The question you need to ask yourself is “can I afford to compete?” Competition is a heavy investment, and many companies go broke every year because they invested too much trying to compete with competitors.

Fallacy number 4: The salesman is important. People buy products from people they like and are friends with.

A good salesman is someone who knows what's in the product, and who can answer pretty much any question you have about the product. A good salesman also knows what range of quality his product is in (and has an honest assessment of that) and whether clients need the product, what they use the product for, whether clients have time to use the product, and whether clients can afford the product.

Now here are mistakes companies make with the salesmen they employ:

-Company refuses to discuss the product, what's in the product, and who the consumers are. Salesmen are in the dark. There's nothing worst for a salesman than having to try to sell a product when he has no idea what the product is.

-When salesmen compete for sales statistics. It's always a good thing not to publish and make public sales figures. When salesmen are competing for the best figures, they start using dirty tricks, and eventually sales dip.

-The best companies (for all I know) reward their salesmen collectively (that is salesmen all get the same amount for commissions made on sales). Then the general manager discreetly reviews individual statistics and discusses those with confidentiality with the salesmen.

-Salesmen are forced to sell a bad product. There's something almost worst than having to sell a product you know nothing about: having to sell product you know is bad.

Now remember a bad product is not alcohol and cigarettes. It's a product that does not satisfy the quality standards consumers expect.

I feel bad for Korean real estate agents for example, who are forced to try sell “cardboard apartments” (the walls are literally made of cardboard) for a million dollars, because the owner can only sell the apartment for a million bucks or more to break even and cover his debt.

Fallacy 5: human resources are not important in the supply/demand chain

Employees need to be reliable. Here are two reasons why employees are not reliable:

-Their families/friends constantly interfere with their professional activities. If you have huge family problems (debt, competition with other families, family drama) you will not be reliable on the job. Your family will keep interfering with your performance on the job.

Because of personal or family problems, some distributors or employees take the money and run. Others drive away from their routes to go solve a family dispute, or don't show up because of a family dispute. Problem is there are family disputes every day.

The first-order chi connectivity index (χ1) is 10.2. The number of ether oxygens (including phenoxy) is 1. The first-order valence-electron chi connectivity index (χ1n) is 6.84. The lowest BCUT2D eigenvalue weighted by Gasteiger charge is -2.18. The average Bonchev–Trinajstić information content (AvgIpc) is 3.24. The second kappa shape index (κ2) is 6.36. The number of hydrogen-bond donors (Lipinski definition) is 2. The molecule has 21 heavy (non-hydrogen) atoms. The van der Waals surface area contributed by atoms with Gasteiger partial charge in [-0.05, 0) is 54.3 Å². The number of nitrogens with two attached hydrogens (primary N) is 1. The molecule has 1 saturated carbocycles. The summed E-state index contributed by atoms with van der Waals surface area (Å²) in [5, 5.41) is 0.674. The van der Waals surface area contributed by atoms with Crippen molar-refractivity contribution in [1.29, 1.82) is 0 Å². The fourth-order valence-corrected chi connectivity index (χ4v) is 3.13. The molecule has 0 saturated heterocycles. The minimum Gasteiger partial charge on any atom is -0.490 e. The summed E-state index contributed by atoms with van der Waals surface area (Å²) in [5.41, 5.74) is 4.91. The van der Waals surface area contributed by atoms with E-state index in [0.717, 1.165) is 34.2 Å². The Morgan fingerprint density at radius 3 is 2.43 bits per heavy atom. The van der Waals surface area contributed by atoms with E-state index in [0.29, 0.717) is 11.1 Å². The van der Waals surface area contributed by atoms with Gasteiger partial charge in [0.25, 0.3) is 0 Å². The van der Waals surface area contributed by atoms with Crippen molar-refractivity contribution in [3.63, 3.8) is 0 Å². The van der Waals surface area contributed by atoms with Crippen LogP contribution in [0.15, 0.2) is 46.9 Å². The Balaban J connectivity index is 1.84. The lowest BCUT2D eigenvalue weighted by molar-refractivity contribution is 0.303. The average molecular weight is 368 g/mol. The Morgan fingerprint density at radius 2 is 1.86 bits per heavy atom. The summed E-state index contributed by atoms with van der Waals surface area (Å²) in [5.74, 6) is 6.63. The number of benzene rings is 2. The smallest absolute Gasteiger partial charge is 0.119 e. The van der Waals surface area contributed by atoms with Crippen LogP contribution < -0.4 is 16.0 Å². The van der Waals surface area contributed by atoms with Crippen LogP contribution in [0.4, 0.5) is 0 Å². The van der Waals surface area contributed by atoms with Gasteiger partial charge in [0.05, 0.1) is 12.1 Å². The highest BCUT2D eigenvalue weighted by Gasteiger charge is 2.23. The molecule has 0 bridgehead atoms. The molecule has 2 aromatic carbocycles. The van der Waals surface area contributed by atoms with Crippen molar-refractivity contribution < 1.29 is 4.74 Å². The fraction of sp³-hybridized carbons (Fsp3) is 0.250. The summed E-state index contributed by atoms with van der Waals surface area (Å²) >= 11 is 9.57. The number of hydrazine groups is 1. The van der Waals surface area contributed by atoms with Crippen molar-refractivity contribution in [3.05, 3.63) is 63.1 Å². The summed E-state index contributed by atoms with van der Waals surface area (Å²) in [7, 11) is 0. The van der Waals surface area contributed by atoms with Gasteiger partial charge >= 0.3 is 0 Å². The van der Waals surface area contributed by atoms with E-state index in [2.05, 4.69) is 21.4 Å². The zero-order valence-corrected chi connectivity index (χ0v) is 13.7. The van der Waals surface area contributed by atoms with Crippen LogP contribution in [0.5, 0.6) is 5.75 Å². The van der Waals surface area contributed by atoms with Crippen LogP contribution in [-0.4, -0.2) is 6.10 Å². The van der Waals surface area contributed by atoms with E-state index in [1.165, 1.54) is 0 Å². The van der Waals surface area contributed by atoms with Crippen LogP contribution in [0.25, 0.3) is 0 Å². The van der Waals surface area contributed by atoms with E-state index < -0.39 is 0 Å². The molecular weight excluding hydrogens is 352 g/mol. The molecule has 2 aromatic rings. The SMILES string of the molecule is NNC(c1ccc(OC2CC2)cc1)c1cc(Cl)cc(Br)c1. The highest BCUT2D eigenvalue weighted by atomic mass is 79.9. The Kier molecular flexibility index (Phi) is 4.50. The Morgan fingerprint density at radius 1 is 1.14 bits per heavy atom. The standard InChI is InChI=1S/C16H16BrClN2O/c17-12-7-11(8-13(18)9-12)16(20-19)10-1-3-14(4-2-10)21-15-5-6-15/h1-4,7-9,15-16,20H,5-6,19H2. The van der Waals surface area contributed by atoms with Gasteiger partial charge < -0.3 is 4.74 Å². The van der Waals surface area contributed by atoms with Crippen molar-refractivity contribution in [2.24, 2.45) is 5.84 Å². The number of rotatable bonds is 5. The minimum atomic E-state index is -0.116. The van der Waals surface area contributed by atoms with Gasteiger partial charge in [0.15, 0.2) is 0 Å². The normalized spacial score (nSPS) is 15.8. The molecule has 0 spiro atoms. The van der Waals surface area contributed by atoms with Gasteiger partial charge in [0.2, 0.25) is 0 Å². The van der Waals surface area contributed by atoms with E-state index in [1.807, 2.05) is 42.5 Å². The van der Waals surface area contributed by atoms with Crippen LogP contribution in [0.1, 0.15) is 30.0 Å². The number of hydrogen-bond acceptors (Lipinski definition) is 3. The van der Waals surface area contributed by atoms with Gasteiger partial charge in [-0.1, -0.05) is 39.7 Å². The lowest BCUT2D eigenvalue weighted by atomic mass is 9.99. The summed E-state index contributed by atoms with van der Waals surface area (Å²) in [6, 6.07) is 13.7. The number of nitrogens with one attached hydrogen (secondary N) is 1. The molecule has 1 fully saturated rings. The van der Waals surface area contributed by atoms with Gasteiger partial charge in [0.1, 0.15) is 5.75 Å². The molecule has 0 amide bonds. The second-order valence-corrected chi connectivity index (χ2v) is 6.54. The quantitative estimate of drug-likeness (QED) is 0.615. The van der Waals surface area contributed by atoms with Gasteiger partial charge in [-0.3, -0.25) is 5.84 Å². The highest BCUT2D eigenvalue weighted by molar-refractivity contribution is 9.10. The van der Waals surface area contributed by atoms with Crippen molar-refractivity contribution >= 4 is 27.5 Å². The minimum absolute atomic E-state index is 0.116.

-Their colleagues are not reliable. I remember working for a company. Now I can focus on one task, two tasks, three tasks. But my boss (the asshole) would throw dozens of tasks a day and expect me to do all dozens of them in reliable fashion. I did tell him “one at a time buddy!” and he went like “I'm not your buddy” and I went like “I quit, find yourself another bitch!”

In sum, if there's a culture of lies, treachery, and lack of communication in the environment, employees will not be reliable.

IMPORTANT NOTE: In some countries, this culture of lack of reliability is the very reason business is very, very difficult, if not impossible. In many Latin American countries, in Africa and in Asia, finding reliable partners in business (Human resources, distributors, logistics, transportation etc.) is almost impossible.

Oddly enough, many Big Name companies think that if you hire a Venezuelan to deal with Venezuelan incompetence he'll do a better job than an American or a Chinese would. I would say, if you're a Big Name company, hire someone with an open mind, someone who keeps thinking in terms of plan Bs and plan Cs, someone with enough patience to keep looking for reliable people, and enough dignity to respect and keep his reliable employees. Don't hire people based on citizenship or the countries they grew up in when they were kid to do the task of managing projects in countries where human resources tend to be unreliable.


    
Print - Comment - Send to a Friend - More from this Author

Comments(0)
Get it off your chest
Name:
Comment:
 (comments policy)

© Copyright CHAMELEON PROJECT Tmi 2005-2008  -  Sitemap  -  Add to favourites  -  Link to Ovi
Privacy Policy  -  Contact  -  RSS Feeds  -  Search  -  Submissions  -  Subscribe  -  About Ovi